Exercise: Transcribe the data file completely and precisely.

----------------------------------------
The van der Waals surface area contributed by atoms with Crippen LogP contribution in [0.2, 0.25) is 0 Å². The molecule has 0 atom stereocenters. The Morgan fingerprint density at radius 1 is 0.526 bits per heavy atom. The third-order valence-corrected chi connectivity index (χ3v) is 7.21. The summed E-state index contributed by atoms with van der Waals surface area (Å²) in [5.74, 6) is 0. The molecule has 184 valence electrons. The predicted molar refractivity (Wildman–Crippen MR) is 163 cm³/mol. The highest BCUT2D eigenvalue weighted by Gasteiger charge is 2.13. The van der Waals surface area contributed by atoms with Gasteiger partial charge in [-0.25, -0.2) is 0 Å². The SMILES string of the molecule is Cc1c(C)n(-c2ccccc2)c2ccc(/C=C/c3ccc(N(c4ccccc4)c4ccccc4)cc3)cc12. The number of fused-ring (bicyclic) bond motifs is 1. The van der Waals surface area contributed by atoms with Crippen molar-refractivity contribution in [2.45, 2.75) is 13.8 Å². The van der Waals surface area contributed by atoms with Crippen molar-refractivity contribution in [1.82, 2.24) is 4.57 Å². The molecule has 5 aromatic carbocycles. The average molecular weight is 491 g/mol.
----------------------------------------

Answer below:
The van der Waals surface area contributed by atoms with Crippen LogP contribution in [0.2, 0.25) is 0 Å². The molecule has 0 atom stereocenters. The Morgan fingerprint density at radius 1 is 0.526 bits per heavy atom. The third-order valence-corrected chi connectivity index (χ3v) is 7.21. The summed E-state index contributed by atoms with van der Waals surface area (Å²) in [5.74, 6) is 0. The molecule has 184 valence electrons. The predicted molar refractivity (Wildman–Crippen MR) is 163 cm³/mol. The highest BCUT2D eigenvalue weighted by Gasteiger charge is 2.13. The van der Waals surface area contributed by atoms with Gasteiger partial charge in [-0.25, -0.2) is 0 Å². The SMILES string of the molecule is Cc1c(C)n(-c2ccccc2)c2ccc(/C=C/c3ccc(N(c4ccccc4)c4ccccc4)cc3)cc12. The number of fused-ring (bicyclic) bond motifs is 1. The van der Waals surface area contributed by atoms with Crippen molar-refractivity contribution in [2.45, 2.75) is 13.8 Å². The van der Waals surface area contributed by atoms with Crippen molar-refractivity contribution in [1.82, 2.24) is 4.57 Å². The molecule has 5 aromatic carbocycles. The average molecular weight is 491 g/mol.